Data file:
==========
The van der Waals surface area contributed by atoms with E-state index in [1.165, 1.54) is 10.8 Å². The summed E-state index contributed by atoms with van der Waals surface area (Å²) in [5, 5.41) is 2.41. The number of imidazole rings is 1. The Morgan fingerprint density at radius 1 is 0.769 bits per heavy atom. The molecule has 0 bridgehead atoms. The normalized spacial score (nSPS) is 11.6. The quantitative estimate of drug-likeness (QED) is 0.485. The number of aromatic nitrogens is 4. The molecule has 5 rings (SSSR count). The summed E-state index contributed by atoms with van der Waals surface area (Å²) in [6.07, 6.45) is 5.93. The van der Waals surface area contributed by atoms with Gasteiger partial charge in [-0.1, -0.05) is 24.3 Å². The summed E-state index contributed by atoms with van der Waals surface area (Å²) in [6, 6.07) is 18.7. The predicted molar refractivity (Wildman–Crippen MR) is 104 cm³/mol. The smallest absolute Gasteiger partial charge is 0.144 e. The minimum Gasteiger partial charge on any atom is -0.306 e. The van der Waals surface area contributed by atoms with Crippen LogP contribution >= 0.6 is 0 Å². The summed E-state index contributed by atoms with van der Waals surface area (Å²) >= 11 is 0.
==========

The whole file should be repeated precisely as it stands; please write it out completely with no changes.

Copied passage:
The van der Waals surface area contributed by atoms with E-state index in [1.165, 1.54) is 10.8 Å². The summed E-state index contributed by atoms with van der Waals surface area (Å²) in [5, 5.41) is 2.41. The number of imidazole rings is 1. The Morgan fingerprint density at radius 1 is 0.769 bits per heavy atom. The molecule has 0 bridgehead atoms. The normalized spacial score (nSPS) is 11.6. The quantitative estimate of drug-likeness (QED) is 0.485. The number of aromatic nitrogens is 4. The molecule has 5 rings (SSSR count). The summed E-state index contributed by atoms with van der Waals surface area (Å²) in [6.07, 6.45) is 5.93. The van der Waals surface area contributed by atoms with Gasteiger partial charge in [-0.1, -0.05) is 24.3 Å². The summed E-state index contributed by atoms with van der Waals surface area (Å²) in [6, 6.07) is 18.7. The predicted molar refractivity (Wildman–Crippen MR) is 104 cm³/mol. The smallest absolute Gasteiger partial charge is 0.144 e. The minimum Gasteiger partial charge on any atom is -0.306 e. The van der Waals surface area contributed by atoms with Crippen LogP contribution >= 0.6 is 0 Å². The summed E-state index contributed by atoms with van der Waals surface area (Å²) >= 11 is 0.